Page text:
The Ten Words

Exodus 19:3-7; 20:1-17


In the beginning, when God created, there was nothing, and God brought into existence, something.

But creation isn’t something that was, but something that is. Creation didn’t end with the explosion of light and life and existence, that was simply the beginning. In our story this morning, we are seeing another act of creation, the creation of God’s people as a liberated people an identifiable people.

Last week I mentioned that the story of the exodus is a pivotal point in the story of the people of God. This is the moment that God’s people are reminded of time and time again. We sometimes wonder why God doesn’t do big and amazing and significant things like this again, but the exodus is something which only happened once. We don’t all have to witness it, because we tell the story on down the generations. Memory is so significant to our faith, not our own individual memories, but our collective memory. Many times throughout scripture the people are told to remember. Many of those times it was to remember what God did in liberating the people.

But here the people are told to remember, or rather that they do remember, what God did to the Egyptians, and how God had brought God’s people to Godself. God liberated God’s people and here they are gathered at the foot of Mount Sinai, the mountain where God has chosen to assemble God’s people.

The first thing that God does is remind them that they saw what happened back there, and that God had brought the people to Godself. It is after this that God commands obedience. And then they are reminded that the world belongs to God, yet they are special. They are to be a people to reflect God to the world, in this covenant community, the world will see the ways and desires of God.

At this point God creates something new, God creates the nation that God promised to Abram. This was not the fullness of it, but this is the fulfillment of it. God reminds the people of what God had done and then laid the foundation for their life together.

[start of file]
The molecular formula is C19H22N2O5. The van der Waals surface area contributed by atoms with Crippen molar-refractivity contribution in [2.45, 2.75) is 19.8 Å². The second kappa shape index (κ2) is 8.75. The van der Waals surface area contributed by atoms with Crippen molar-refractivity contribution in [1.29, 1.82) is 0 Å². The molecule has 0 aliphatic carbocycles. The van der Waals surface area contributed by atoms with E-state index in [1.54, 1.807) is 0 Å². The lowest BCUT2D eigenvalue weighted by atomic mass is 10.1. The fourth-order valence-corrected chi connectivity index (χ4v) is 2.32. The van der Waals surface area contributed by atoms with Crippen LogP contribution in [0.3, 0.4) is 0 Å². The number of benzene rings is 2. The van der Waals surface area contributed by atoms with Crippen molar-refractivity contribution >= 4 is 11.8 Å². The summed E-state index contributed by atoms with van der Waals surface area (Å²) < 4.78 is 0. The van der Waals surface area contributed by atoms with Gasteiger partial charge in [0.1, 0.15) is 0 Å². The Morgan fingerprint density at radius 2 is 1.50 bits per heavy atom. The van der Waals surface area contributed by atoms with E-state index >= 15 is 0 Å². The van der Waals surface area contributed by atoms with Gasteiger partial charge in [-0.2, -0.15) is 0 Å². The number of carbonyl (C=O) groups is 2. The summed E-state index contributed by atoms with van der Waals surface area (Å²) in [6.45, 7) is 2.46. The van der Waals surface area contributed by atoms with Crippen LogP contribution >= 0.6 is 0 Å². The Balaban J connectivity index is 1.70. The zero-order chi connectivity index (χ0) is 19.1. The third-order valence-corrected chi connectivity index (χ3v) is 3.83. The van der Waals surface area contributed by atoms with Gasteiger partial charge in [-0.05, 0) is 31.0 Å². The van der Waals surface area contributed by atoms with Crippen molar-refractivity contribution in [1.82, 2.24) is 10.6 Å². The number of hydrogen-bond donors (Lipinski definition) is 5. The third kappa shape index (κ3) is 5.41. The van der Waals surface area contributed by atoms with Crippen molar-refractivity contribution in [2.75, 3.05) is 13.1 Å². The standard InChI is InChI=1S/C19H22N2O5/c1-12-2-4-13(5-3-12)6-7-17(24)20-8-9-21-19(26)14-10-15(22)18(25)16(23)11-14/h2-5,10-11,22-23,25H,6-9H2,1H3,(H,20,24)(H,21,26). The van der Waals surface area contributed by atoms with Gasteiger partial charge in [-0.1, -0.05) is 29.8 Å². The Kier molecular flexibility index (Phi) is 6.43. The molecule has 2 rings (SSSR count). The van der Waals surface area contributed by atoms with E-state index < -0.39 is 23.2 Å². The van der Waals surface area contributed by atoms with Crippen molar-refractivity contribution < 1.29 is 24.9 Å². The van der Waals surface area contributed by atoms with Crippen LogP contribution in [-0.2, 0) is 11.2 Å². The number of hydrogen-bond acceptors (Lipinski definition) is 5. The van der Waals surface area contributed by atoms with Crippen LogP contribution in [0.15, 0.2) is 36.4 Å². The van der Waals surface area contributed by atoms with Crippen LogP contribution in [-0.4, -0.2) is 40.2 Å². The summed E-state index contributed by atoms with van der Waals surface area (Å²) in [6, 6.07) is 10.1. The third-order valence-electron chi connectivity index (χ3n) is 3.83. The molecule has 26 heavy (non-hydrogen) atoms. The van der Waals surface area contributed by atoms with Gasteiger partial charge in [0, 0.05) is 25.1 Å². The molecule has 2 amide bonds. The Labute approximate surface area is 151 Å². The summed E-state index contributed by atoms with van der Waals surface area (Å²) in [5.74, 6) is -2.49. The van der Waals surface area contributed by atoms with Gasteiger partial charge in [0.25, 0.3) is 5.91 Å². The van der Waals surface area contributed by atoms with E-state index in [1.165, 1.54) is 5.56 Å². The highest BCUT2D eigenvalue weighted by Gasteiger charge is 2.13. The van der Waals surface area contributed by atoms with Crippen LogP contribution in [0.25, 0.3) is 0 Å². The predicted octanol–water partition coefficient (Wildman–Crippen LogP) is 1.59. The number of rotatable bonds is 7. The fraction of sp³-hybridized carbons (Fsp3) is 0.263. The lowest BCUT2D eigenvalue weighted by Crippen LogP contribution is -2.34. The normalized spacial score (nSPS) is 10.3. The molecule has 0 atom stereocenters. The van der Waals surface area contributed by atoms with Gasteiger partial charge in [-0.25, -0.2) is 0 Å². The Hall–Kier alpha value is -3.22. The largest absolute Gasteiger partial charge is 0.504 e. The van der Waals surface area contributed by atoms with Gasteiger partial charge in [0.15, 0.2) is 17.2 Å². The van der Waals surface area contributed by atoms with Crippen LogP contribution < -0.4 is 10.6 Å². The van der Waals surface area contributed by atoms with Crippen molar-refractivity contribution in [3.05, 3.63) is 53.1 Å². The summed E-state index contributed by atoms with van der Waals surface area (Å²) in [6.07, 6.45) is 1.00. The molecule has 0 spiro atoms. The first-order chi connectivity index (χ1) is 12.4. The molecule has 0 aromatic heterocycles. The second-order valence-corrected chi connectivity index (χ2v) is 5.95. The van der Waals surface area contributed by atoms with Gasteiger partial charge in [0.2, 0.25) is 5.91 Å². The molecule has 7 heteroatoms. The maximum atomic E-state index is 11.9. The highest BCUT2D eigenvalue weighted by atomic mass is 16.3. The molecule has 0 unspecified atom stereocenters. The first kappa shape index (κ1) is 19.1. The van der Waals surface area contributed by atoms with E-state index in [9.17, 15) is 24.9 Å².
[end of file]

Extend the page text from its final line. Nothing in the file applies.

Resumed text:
The ancient people of Israel have not experienced freedom, they have been enslaved for generations. How are they to begin their new life together? How would they function together?

So often we see the Ten Commandments as simply a set of rules, a collection of don’ts. But in reality, what we have here is so much more than just a list of rules, it is the foundation of a new creation, the people of ancient Israel, the people who strive with God. The commandments that are given here, the ten words as they are sometimes called, enable freedom rather than hindering freedom.

So God speaks these words to Moses to bring to the people. These words are more than just a law as we understand it, they are more than a code of ethics, they are a guide in how God desires for God’s people to live. The are not for pragmatic and utilitarian reasons alone, but for reasons of peace and justice and goodness and wholeness. The commandments are not a series of rituals to be performed in order to gain favor, but they are one half that helped them to understand who they were in relation to God and one half that helped them to understand who they were in relation to one another.

This was a people who did not only have responsibilities toward the divine, but also to one another. In fact, God is greatly concerned with how humans treat one another. Thus, these ten words serve as the guide for the building of their new community, a guide to living in freedom.

This is, in some ways, a contrast to our cultural narrative of freedom. We see freedom as freedom from — freedom from tyranny, freedom from oppression, freedom from this or that. At times, we take it to the extreme and understand it to be freedom from norms and guidelines — don’t tread on me and all that.

But this is not the biblical way to understand freedom, this is not the freedom that God envisions for God’s people.

God envisions a freedom for.  A freedom for peace and justice, a freedom for living according to God’s desires, a freedom for witness amongst the world. Freedom from and freedom for, it’s only a preposition, but prepositions often carry so much weight.


This is to be a community centered in God, pledging allegiance not to a nation, not to a local deity, but this one particular God. It is a community that is to be dependent upon God as is evident from not putting faith in idols, not using God’s name for their own personal gain, as we so often do in the political realm in our nation, and trusting God enough to rest at least once throughout the week.